The reason I interpreted it that way was because the old thread was asking which wireless adapter is most reliable and you replied there is no difference. So after reading that I thought good, "That means I don't have to worry about the bad reviews and the prices since all the bad reviews must 1) either have outdated drivers or 2) wifi would not work for them no matter what other brand they purchased" since you replied that no one brand works differently than the other.

If I have interpreted all wrong, just assume that to me this is hard math. And my question is actually the same as the old thread just an extension, so again I assumed that this was an appropriate question to make a thread on based on precedence.

EDIT: I didn't say what you said contradict anything you knew of. I said that it contradicted things I read. Forum links which I have forgotten cannot be provided, but the logic applies to reviews in sites like amazon, newegg, ncix, etc. What you said contradicted what they said because they say that this certain product or brand works better/worse than another, if i understood you correctly that is.

And as far as contradiction goes, different sites contradict different sites, with one saying usb is better and another saying pci is better, and then anther saying pci-e is best. I imagine the only way for a newbie to learn is to buy a book on networking... since everyone says something different on the internet.

message edited by Azumashinobiryu


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#6
November 27, 2013 at 06:42:08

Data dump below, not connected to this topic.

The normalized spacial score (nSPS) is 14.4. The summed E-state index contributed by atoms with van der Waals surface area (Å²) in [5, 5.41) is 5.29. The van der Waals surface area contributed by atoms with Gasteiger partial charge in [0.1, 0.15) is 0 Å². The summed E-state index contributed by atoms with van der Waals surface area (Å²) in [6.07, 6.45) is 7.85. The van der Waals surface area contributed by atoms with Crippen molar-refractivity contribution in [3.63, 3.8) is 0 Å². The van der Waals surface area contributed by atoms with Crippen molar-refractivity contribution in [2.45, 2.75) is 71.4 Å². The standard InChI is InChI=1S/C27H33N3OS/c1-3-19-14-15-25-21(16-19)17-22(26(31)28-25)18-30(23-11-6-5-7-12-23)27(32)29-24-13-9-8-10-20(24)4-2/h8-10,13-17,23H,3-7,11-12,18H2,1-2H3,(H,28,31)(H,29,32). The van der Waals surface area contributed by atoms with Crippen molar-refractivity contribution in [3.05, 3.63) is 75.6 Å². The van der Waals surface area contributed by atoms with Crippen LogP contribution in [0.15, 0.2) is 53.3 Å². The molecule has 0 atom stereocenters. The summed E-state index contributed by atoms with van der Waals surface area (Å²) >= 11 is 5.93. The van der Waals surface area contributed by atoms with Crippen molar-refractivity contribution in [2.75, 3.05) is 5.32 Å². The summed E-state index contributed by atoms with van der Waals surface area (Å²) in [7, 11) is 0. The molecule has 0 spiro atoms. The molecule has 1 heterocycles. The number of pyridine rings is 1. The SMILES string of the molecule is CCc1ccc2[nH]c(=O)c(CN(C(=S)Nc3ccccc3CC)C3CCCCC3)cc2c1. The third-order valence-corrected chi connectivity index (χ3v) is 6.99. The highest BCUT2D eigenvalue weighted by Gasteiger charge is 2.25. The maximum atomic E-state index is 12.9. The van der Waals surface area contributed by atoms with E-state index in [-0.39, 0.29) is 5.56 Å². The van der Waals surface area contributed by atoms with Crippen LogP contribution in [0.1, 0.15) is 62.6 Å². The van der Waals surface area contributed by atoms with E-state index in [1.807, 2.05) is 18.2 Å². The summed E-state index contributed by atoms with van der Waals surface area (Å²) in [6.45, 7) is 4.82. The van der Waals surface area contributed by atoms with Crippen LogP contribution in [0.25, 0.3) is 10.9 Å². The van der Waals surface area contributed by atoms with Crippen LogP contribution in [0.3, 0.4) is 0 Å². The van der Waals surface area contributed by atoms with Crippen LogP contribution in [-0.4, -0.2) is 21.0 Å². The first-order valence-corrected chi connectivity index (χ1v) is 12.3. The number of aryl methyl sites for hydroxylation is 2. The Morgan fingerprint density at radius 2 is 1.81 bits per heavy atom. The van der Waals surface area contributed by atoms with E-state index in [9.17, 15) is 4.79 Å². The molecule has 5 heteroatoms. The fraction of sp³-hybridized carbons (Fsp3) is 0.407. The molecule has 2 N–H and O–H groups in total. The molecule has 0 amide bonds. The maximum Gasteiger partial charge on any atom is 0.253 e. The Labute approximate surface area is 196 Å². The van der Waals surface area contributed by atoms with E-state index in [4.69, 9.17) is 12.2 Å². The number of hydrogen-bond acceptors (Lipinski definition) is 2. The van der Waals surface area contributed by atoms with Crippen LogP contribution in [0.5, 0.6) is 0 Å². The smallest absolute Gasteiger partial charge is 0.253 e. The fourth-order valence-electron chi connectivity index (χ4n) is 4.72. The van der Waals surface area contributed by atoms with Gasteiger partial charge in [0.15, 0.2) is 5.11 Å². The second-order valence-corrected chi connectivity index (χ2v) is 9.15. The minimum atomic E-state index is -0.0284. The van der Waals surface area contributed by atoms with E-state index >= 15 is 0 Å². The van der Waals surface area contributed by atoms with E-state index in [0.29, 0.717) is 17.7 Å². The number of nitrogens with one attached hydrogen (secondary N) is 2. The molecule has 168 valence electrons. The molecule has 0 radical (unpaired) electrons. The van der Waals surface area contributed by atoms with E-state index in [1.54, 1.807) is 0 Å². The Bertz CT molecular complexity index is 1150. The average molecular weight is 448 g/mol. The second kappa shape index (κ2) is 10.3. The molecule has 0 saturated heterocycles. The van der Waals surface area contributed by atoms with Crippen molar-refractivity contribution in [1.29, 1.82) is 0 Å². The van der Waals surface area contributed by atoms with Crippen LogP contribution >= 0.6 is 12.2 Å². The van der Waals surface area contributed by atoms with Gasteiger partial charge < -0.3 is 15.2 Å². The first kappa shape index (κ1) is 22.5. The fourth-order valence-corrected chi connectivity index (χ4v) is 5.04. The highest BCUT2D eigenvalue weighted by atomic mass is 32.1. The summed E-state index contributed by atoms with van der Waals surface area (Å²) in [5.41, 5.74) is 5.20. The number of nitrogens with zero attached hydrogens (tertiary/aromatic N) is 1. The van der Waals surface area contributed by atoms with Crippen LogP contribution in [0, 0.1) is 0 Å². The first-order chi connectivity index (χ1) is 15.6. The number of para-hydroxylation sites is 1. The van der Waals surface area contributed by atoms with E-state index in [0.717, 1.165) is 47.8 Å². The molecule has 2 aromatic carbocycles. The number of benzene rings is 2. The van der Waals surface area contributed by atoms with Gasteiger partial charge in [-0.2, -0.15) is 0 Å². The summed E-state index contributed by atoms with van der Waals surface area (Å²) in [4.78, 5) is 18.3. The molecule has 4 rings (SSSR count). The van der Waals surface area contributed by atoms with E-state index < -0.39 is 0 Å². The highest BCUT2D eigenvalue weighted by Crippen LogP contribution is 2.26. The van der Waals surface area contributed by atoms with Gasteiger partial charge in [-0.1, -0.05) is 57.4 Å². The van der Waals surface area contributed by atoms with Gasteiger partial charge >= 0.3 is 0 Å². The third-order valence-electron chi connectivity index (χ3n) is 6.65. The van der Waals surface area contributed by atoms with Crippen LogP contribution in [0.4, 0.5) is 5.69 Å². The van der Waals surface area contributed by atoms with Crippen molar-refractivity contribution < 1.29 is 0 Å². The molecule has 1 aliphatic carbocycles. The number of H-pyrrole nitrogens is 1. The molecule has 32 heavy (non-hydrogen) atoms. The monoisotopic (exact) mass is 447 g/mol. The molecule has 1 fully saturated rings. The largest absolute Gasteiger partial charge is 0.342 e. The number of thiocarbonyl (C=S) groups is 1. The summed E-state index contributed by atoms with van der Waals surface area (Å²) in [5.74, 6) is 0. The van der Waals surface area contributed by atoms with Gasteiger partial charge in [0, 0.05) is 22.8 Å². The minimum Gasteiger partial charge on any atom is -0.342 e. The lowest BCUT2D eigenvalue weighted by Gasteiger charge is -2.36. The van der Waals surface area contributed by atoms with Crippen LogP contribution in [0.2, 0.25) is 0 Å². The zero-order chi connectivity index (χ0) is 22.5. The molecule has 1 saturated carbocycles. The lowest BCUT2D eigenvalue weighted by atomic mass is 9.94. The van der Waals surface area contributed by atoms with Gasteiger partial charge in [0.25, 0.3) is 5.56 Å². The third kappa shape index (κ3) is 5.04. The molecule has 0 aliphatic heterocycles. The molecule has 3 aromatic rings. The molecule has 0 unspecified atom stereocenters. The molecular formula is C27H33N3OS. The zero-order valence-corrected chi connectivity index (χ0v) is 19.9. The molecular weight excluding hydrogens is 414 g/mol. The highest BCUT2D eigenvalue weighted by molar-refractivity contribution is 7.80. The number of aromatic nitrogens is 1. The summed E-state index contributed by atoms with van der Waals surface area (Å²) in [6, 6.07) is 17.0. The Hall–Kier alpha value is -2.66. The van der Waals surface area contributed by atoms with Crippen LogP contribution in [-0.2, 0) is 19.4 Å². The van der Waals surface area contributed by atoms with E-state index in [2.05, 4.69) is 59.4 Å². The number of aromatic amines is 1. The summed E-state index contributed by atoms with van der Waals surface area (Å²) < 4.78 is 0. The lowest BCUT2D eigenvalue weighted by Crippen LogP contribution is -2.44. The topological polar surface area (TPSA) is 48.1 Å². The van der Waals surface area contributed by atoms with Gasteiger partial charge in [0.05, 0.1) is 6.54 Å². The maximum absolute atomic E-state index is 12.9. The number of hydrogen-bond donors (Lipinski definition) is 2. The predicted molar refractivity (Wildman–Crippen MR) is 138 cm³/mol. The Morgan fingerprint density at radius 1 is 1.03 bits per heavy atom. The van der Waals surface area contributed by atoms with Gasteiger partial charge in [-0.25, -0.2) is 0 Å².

USB and PCI connect differently to your computer. A 100 Mbps USB adapter should transfer data across the network at the same rate as a 100 Mbps PCI card. The difference is how the devices connect to the computer..........not the network. Both connect to the network using an RJ45 connector.

While I don't fully understand why they are different, at least I now know that they ARE different after reading this compared to before when I thought they might be the same. So does the difference between how they connect to the computer impact any performance? Thanks.


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#7
November 27, 2013 at 07:17:49
✔ Best Answer
A PCI device is a card that fits into an "expansion slot" in the back of your computer. The card will plug directly into a PCI slot in the motherboard. To install it, you have to open the case and go inside it.

On the other hand, a USB device will plug into a USB port somewhere on your computer....the side, the back, the front or on top (My main gaming PC has USB ports front/back & top).